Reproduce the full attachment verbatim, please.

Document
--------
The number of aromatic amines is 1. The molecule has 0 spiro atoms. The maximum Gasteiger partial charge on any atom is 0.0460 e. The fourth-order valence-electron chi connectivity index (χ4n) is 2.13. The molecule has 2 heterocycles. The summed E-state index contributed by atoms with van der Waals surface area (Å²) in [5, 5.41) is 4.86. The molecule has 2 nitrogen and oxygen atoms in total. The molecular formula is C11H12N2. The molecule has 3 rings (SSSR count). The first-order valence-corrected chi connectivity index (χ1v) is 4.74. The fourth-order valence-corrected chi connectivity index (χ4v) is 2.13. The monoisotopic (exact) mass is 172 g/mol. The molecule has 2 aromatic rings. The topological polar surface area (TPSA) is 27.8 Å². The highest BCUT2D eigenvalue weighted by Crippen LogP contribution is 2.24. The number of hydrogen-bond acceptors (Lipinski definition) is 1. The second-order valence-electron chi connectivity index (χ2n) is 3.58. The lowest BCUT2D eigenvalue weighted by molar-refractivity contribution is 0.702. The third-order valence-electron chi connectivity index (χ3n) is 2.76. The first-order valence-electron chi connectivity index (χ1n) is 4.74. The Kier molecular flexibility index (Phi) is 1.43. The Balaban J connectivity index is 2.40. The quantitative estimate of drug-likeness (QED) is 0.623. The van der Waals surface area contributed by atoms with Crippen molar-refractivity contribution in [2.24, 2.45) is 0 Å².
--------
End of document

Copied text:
The number of aromatic amines is 1. The molecule has 0 spiro atoms. The maximum Gasteiger partial charge on any atom is 0.0460 e. The fourth-order valence-electron chi connectivity index (χ4n) is 2.13. The molecule has 2 heterocycles. The summed E-state index contributed by atoms with van der Waals surface area (Å²) in [5, 5.41) is 4.86. The molecule has 2 nitrogen and oxygen atoms in total. The molecular formula is C11H12N2. The molecule has 3 rings (SSSR count). The first-order valence-corrected chi connectivity index (χ1v) is 4.74. The fourth-order valence-corrected chi connectivity index (χ4v) is 2.13. The monoisotopic (exact) mass is 172 g/mol. The molecule has 2 aromatic rings. The topological polar surface area (TPSA) is 27.8 Å². The highest BCUT2D eigenvalue weighted by Crippen LogP contribution is 2.24. The number of hydrogen-bond acceptors (Lipinski definition) is 1. The second-order valence-electron chi connectivity index (χ2n) is 3.58. The lowest BCUT2D eigenvalue weighted by molar-refractivity contribution is 0.702. The third-order valence-electron chi connectivity index (χ3n) is 2.76. The first-order valence-electron chi connectivity index (χ1n) is 4.74. The Kier molecular flexibility index (Phi) is 1.43. The Balaban J connectivity index is 2.40. The quantitative estimate of drug-likeness (QED) is 0.623. The van der Waals surface area contributed by atoms with Crippen molar-refractivity contribution in [2.24, 2.45) is 0 Å².